The headquarters of the IBO are in Geneva but examinations for UK candidates are set and marked by the International Baccalaureate Curriculum and Assessment Division, which is based in Cardiff. The whole programme is classified by the UK government as a Level 3 qualification by the DCSF. However, it is entirely free of government control in terms of curriculum and marking.
The IB is accepted by all UK universities and also universities in the US and across the world. UK university admissions officers state the IB Diploma provides the best preparation for university and ranked the IB top in 14 out of 16 different factors that best prepare students for university (University Admissions Officers Report 2016).
Overall the IB is more comprehensive and demands more organisation than A-levels but the content is no harder. The IB is not subject to ‘grade inflation’ and average scores and pass rates have remained consistent over several years. Research on the impact of the Diploma Programme has shown that IB Diploma students in the UK are significantly more likely than their A-level peers to attend a top 20 university and receive a first-class honours degree (HESA 2016).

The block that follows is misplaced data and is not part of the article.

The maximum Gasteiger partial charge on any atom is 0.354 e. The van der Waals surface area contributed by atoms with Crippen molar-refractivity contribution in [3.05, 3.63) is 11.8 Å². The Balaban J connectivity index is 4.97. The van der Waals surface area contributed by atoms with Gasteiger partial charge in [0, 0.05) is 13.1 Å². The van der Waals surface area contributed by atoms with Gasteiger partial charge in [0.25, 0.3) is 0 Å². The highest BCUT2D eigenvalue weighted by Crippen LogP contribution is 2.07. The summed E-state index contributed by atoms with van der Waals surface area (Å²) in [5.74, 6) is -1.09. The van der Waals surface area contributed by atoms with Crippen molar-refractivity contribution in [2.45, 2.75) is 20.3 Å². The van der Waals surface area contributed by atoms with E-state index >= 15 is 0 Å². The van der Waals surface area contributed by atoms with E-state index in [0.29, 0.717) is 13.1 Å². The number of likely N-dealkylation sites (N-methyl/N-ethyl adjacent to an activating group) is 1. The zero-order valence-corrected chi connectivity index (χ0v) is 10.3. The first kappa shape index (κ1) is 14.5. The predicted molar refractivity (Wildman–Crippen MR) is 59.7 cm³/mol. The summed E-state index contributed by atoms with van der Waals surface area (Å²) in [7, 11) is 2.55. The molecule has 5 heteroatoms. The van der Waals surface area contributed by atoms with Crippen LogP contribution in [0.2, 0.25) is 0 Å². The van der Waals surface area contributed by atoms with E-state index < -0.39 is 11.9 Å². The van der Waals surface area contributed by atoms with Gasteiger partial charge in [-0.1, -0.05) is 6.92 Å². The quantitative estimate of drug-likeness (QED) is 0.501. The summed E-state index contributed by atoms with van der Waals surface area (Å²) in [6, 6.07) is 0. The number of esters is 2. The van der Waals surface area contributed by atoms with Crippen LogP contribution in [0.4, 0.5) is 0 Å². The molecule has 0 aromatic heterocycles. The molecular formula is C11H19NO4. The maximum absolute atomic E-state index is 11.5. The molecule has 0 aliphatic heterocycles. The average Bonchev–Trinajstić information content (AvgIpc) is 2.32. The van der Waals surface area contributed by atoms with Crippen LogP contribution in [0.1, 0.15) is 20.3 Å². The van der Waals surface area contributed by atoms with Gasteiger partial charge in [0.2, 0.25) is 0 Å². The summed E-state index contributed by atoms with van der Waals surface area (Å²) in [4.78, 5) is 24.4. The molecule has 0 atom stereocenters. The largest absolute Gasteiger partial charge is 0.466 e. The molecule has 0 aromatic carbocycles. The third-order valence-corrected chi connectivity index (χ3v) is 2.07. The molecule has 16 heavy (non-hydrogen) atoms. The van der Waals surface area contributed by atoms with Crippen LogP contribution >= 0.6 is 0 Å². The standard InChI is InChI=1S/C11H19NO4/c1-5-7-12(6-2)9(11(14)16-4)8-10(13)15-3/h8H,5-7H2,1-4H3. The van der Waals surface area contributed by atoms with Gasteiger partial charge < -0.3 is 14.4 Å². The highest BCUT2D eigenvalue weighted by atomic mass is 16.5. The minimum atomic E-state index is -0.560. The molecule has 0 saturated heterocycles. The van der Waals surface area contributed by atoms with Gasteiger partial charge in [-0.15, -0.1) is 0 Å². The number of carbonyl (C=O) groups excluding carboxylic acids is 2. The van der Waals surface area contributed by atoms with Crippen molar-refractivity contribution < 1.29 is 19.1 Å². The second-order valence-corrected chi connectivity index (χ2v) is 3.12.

Boys are likely to spend six periods per week on each of their three Higher Level subjects and four periods per week on each of their Standard Level subjects plus time allocated to theory of knowledge. Boys still participate in games on a Wednesday afternoon and the Friday afternoon activities programme, both of which can contribute to the CAS element of the Diploma.